Anyone who has sat and tried to painstakingly complete a 1,000 piece jigsaw will likely look upon Ai Weiwei’s latest Lego work with awe. Made of 650,000 Lego bricks in 22 colours, the staggering 15m-long work is a recreation of Claude Monet’s triptych Water Lilies (1914-26) from the collection of the Museum of Modern Art, New York. The largest Lego work that the dissident Chinese artist has ever made, Water Lilies #1 (2022) will go on show at London’s Design Museum when it opens Ai Weiwei: Making Sense next month (7 April-30 July).
The original Impressionist masterpiece—depicting one of the lily ponds at Monet’s home in Giverny, near Paris—has become an internationally famous image of nature and light. For his version, Ai has used Lego bricks to “strip away Monet’s brushstrokes in favour of a depersonalised language of industrial parts and colours,” according to a press statement. “These pixel-like blocks suggest contemporary digital technologies which are central to modern life, and in reference to how art is often disseminated in the contemporary world.”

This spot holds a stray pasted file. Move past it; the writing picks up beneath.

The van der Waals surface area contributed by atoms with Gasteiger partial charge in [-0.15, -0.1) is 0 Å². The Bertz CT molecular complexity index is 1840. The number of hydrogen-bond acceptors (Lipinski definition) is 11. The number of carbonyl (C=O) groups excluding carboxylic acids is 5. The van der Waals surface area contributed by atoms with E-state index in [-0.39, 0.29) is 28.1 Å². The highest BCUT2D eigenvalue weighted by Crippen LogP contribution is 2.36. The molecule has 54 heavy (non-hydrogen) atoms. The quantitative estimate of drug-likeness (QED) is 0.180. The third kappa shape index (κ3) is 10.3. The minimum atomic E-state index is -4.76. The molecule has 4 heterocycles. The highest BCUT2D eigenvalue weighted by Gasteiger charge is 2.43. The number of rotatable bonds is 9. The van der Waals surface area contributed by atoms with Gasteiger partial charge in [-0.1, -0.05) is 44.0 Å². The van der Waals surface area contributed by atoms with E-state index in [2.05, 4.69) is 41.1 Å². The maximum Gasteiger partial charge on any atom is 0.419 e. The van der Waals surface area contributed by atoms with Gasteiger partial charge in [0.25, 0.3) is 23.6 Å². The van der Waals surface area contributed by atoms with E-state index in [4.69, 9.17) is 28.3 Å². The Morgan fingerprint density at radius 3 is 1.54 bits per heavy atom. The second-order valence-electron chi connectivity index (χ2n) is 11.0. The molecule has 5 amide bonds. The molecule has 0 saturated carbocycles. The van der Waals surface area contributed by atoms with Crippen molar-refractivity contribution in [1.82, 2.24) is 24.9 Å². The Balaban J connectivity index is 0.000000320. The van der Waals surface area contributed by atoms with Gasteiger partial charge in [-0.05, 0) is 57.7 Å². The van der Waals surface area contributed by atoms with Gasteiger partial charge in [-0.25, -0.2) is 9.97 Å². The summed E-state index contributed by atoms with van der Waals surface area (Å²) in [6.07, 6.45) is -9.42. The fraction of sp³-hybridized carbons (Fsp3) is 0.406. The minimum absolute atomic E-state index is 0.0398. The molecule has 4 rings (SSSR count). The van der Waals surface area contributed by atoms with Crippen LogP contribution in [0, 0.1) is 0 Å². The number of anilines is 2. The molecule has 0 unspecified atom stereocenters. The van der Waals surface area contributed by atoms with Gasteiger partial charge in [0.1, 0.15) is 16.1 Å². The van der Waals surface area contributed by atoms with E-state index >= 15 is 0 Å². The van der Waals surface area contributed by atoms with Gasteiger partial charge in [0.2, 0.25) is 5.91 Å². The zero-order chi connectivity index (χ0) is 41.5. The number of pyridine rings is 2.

But what’s that hidden door on the right side of the Lego image? The dark portal depicts the underground dugout in Xinjiang province, China, where Ai and his father, Ai Qing, lived in forced exile in the 1960s. “Their hellish desert home punctures the watery paradise,” a statement says. Who knew Lego could have so many dimensions? Who knew a lily pond could be so deep?